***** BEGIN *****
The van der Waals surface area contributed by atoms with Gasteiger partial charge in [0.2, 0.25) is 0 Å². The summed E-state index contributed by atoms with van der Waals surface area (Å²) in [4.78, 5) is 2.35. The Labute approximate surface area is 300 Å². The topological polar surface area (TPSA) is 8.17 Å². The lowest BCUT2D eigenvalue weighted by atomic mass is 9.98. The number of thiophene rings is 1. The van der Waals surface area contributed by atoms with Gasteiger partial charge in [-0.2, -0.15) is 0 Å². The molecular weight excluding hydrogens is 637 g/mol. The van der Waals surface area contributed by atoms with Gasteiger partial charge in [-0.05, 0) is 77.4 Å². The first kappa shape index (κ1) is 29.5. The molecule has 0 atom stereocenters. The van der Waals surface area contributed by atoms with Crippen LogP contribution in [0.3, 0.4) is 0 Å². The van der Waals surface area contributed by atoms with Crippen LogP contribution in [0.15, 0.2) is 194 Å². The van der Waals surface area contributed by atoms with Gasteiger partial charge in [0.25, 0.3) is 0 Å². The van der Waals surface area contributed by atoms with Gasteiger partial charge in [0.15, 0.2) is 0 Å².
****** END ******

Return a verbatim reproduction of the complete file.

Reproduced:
The van der Waals surface area contributed by atoms with Gasteiger partial charge in [0.2, 0.25) is 0 Å². The summed E-state index contributed by atoms with van der Waals surface area (Å²) in [4.78, 5) is 2.35. The Labute approximate surface area is 300 Å². The topological polar surface area (TPSA) is 8.17 Å². The lowest BCUT2D eigenvalue weighted by atomic mass is 9.98. The number of thiophene rings is 1. The van der Waals surface area contributed by atoms with Gasteiger partial charge in [-0.2, -0.15) is 0 Å². The molecular weight excluding hydrogens is 637 g/mol. The van der Waals surface area contributed by atoms with Gasteiger partial charge in [-0.05, 0) is 77.4 Å². The first kappa shape index (κ1) is 29.5. The molecule has 0 atom stereocenters. The van der Waals surface area contributed by atoms with Crippen LogP contribution in [0.3, 0.4) is 0 Å². The van der Waals surface area contributed by atoms with Crippen LogP contribution in [0.15, 0.2) is 194 Å². The van der Waals surface area contributed by atoms with Gasteiger partial charge in [0.25, 0.3) is 0 Å². The van der Waals surface area contributed by atoms with Gasteiger partial charge in [0.15, 0.2) is 0 Å².